A federal court judge is putting up a highly unusual fight against an appeals court ruling seeking to immediately shut down the prosecution of former national security adviser Michael Flynn for making false statements in the FBI’s investigation into ties between the Trump campaign and Russia.
Lawyers for U.S. District Court Judge Emmet Sullivan filed a petition Thursday asking the full bench of the D.C. Circuit Court of Appeals to review a 2-1 decision a panel of that court issued last month, directing Sullivan to cancel his plans for a hearing and instead grant the government’s request to drop the case.
Sullivan’s petition says the steps he was taking, like setting a schedule for legal briefs, inviting friend-of-the-court submissions and scheduling a hearing, are commonplace. The appeals court panel’s earlier decision to shut down that process represents “a dramatic break from precedent that threatens the orderly administration of justice,” the judge’s submission argues.
The move by a district court judge to ask for so-called en banc review of a panel ruling is exceptionally rare. However, it is just the latest in a series of extraordinary developments in recent weeks in the criminal case against Flynn, who spent just 24 days as President Donald Trump’s first national security adviser.
After ordering a U.S. attorney in Missouri to conduct an unusual review of evidence in the Flynn case, Attorney General William Barr decided in May to abandon the false-statement prosecution, despite the fact that Flynn pleaded guilty to the felony charge in 2017 and reaffirmed that plea in 2018 before reversing course.
Citing newly discovered FBI records, Barr said the law enforcement agency had no legitimate basis to conduct the interview of Flynn, in which he allegedly repeatedly lied about his dealings with Russian Ambassador Sergey Kislyak during the presidential transition.
After Sullivan appointed a former judge, John Gleeson, to argue against the dismissal of the case, Flynn’s lawyers filed a rarely granted mandamus petition with the D.C. Circuit, seeking to shut down the proceedings in front of Sullivan.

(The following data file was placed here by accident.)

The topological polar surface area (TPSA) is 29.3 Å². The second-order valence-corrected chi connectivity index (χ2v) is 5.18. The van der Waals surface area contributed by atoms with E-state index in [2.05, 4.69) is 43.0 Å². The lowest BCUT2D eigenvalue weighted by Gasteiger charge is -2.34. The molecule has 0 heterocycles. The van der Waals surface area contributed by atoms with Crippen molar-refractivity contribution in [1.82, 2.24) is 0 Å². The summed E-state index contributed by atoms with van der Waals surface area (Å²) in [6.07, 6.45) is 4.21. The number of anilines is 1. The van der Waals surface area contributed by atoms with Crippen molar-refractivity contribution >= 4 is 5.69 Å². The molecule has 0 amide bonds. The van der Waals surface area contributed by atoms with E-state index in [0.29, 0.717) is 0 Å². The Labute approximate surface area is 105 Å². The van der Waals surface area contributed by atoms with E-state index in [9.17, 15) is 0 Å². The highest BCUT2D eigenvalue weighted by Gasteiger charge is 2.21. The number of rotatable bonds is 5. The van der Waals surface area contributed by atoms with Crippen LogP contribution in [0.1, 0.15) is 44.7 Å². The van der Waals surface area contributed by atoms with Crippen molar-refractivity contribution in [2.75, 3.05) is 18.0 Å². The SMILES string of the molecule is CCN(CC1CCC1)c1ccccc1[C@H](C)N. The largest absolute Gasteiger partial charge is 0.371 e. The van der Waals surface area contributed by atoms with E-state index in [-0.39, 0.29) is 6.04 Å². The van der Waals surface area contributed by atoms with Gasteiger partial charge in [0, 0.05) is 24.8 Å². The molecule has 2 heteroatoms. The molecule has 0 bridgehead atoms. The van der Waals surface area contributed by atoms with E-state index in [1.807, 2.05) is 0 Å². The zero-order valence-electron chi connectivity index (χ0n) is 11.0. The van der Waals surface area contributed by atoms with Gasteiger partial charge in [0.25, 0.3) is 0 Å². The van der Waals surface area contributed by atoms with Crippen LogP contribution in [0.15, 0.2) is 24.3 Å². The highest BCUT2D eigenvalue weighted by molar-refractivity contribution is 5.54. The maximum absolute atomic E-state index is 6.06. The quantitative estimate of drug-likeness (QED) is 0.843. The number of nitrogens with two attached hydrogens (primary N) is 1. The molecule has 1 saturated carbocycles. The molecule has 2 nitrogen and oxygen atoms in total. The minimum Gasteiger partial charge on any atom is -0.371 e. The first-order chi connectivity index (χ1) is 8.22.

The move seemed like a long shot to many observers. An argument session last month seemed to confirm that view. But on June 24, the court revealed that Trump-appointed Judge Neomi Rao had persuaded George H.W. Bush appointee Karen Henderson to essentially wrestle the motion away from Sullivan by ordering him to grant the dismissal without any further proceedings.
A third judge on the appeals panel, Obama appointee Robert Wilkins, filed a sharply worded dissent.
Sullivan’s new petition, filed by D.C. litigator Beth Wilkinson and colleagues, repeatedly upbraids the appeals court’s majority. Sullivan said there was no precedent deeming it improper to appoint a friend-of-the-court to weigh in on whether he must drop the case.
The judge’s filing also suggested it was bizarre that the appeals court’s ruling rested entirely on the harms to the government from intrusive questions Sullivan might ask, even though prosecutors never filed a petition asking the appeals court to shut down the case — Flynn did that.
The overarching theme of Sullivan’s submission is that Rao and Henderson were battling ghosts, since the trial judge had not actually done anything terribly uncommon.
“Judicial decisions are supposed to be based on the record before the court, not speculation about what the future may hold. All the district court has done is ensure adversarial briefing and an opportunity to ask questions about a pending motion. Outside the panel opinion, those actions have not been considered inappropriate — much less an extreme separation-of-powers violation justifying mandamus,” Wilkinson wrote.
Wilkins or any other member of the D.C. Circuit has authority to request a vote on whether to take the case en banc. It is unclear whether that happened, but Sullivan evidently decided to be proactive in seeking such a review.
One legal observer said Sullivan’s move was well within his prerogatives, even though it was a rarity.
“It’s very creative,” University of Richmond law professor Carl Tobias said. “Why can’t a district judge attempt to preserve what he believes is a fair approach?”
Unless the appeals court acts, the panel’s order compelling dismissal of the Flynn case is set to kick in on July 15. Sullivan had scheduled a hearing on government’s motion for the following day, but he postponed further proceedings indefinitely shortly after the appeals court’s ruling last month.
Granting the petition for en banc review requires a majority of the members of the court's active bench, which currently includes seven Democratic appointees and five Republican appointees. One judge who worked in the White House counsel's office early in Trump's presidency, Greg Katsas, has recused himself from disputes relating to the Russia investigation and special counsel Robert Mueller, who filed the charge against Flynn in 2017.
Kyle Cheney contributed to this report.